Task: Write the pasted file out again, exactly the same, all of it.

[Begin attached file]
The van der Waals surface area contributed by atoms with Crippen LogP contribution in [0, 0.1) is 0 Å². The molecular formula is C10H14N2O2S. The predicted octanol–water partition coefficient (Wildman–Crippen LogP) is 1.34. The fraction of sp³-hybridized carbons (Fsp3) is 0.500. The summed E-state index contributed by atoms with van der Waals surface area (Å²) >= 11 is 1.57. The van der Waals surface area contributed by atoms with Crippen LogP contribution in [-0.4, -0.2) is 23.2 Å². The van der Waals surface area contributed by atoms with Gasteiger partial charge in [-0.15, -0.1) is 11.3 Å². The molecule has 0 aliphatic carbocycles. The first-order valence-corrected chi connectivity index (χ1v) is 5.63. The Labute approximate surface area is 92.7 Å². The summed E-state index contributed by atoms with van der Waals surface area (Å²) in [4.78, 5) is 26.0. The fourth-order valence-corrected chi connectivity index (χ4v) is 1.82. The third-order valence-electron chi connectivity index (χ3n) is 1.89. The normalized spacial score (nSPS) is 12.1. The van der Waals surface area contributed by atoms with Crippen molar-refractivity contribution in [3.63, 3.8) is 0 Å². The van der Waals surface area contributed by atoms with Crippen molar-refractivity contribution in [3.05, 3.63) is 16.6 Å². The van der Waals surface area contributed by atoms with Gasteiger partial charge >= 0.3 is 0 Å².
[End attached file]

The van der Waals surface area contributed by atoms with Crippen LogP contribution in [0, 0.1) is 0 Å². The molecular formula is C10H14N2O2S. The predicted octanol–water partition coefficient (Wildman–Crippen LogP) is 1.34. The fraction of sp³-hybridized carbons (Fsp3) is 0.500. The summed E-state index contributed by atoms with van der Waals surface area (Å²) >= 11 is 1.57. The van der Waals surface area contributed by atoms with Crippen LogP contribution in [-0.4, -0.2) is 23.2 Å². The van der Waals surface area contributed by atoms with Gasteiger partial charge in [-0.15, -0.1) is 11.3 Å². The molecule has 0 aliphatic carbocycles. The first-order valence-corrected chi connectivity index (χ1v) is 5.63. The Labute approximate surface area is 92.7 Å². The summed E-state index contributed by atoms with van der Waals surface area (Å²) in [4.78, 5) is 26.0. The fourth-order valence-corrected chi connectivity index (χ4v) is 1.82. The third-order valence-electron chi connectivity index (χ3n) is 1.89. The normalized spacial score (nSPS) is 12.1. The van der Waals surface area contributed by atoms with Crippen molar-refractivity contribution in [3.63, 3.8) is 0 Å². The van der Waals surface area contributed by atoms with Crippen molar-refractivity contribution in [3.05, 3.63) is 16.6 Å². The van der Waals surface area contributed by atoms with Gasteiger partial charge >= 0.3 is 0 Å².